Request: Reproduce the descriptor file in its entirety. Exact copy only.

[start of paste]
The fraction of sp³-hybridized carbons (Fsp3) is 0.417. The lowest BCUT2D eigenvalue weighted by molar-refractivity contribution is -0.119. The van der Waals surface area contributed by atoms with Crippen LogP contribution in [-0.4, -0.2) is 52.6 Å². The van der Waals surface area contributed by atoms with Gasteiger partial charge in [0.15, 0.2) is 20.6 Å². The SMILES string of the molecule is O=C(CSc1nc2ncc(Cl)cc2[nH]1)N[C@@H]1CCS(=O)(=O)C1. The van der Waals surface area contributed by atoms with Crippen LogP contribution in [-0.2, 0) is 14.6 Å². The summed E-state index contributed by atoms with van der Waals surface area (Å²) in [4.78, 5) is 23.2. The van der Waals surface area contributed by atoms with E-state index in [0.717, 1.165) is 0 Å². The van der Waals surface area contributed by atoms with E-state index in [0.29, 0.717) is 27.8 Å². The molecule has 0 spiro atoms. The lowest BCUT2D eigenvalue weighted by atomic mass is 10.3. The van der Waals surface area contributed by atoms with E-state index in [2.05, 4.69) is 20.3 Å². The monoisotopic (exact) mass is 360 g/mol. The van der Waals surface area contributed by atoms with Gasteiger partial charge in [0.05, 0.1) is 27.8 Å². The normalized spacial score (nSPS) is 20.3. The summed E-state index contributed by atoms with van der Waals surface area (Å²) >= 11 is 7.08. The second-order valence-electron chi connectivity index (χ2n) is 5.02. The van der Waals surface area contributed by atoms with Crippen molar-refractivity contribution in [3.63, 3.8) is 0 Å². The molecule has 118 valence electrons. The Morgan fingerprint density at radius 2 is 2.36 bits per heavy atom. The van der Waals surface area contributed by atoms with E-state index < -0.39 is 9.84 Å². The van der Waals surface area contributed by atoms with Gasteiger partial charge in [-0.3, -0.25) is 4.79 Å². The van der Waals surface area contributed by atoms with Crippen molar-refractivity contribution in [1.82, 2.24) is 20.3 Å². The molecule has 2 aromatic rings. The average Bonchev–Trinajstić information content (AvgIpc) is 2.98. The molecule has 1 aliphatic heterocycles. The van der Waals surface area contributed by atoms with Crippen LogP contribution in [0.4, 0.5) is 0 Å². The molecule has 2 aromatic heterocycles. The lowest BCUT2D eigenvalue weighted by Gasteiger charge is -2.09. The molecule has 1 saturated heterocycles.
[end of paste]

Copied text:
The fraction of sp³-hybridized carbons (Fsp3) is 0.417. The lowest BCUT2D eigenvalue weighted by molar-refractivity contribution is -0.119. The van der Waals surface area contributed by atoms with Crippen LogP contribution in [-0.4, -0.2) is 52.6 Å². The van der Waals surface area contributed by atoms with Gasteiger partial charge in [0.15, 0.2) is 20.6 Å². The SMILES string of the molecule is O=C(CSc1nc2ncc(Cl)cc2[nH]1)N[C@@H]1CCS(=O)(=O)C1. The van der Waals surface area contributed by atoms with Crippen LogP contribution in [-0.2, 0) is 14.6 Å². The summed E-state index contributed by atoms with van der Waals surface area (Å²) in [4.78, 5) is 23.2. The van der Waals surface area contributed by atoms with E-state index in [0.717, 1.165) is 0 Å². The van der Waals surface area contributed by atoms with E-state index in [0.29, 0.717) is 27.8 Å². The molecule has 0 spiro atoms. The lowest BCUT2D eigenvalue weighted by atomic mass is 10.3. The van der Waals surface area contributed by atoms with E-state index in [2.05, 4.69) is 20.3 Å². The monoisotopic (exact) mass is 360 g/mol. The van der Waals surface area contributed by atoms with Gasteiger partial charge in [0.05, 0.1) is 27.8 Å². The normalized spacial score (nSPS) is 20.3. The summed E-state index contributed by atoms with van der Waals surface area (Å²) >= 11 is 7.08. The second-order valence-electron chi connectivity index (χ2n) is 5.02. The van der Waals surface area contributed by atoms with Crippen molar-refractivity contribution in [3.63, 3.8) is 0 Å². The molecule has 118 valence electrons. The Morgan fingerprint density at radius 2 is 2.36 bits per heavy atom. The van der Waals surface area contributed by atoms with E-state index < -0.39 is 9.84 Å². The van der Waals surface area contributed by atoms with Gasteiger partial charge in [-0.3, -0.25) is 4.79 Å². The van der Waals surface area contributed by atoms with Crippen molar-refractivity contribution in [1.82, 2.24) is 20.3 Å². The molecule has 2 aromatic rings. The average Bonchev–Trinajstić information content (AvgIpc) is 2.98. The molecule has 1 aliphatic heterocycles. The van der Waals surface area contributed by atoms with Crippen LogP contribution in [0.4, 0.5) is 0 Å². The molecule has 2 aromatic heterocycles. The lowest BCUT2D eigenvalue weighted by Gasteiger charge is -2.09. The molecule has 1 saturated heterocycles.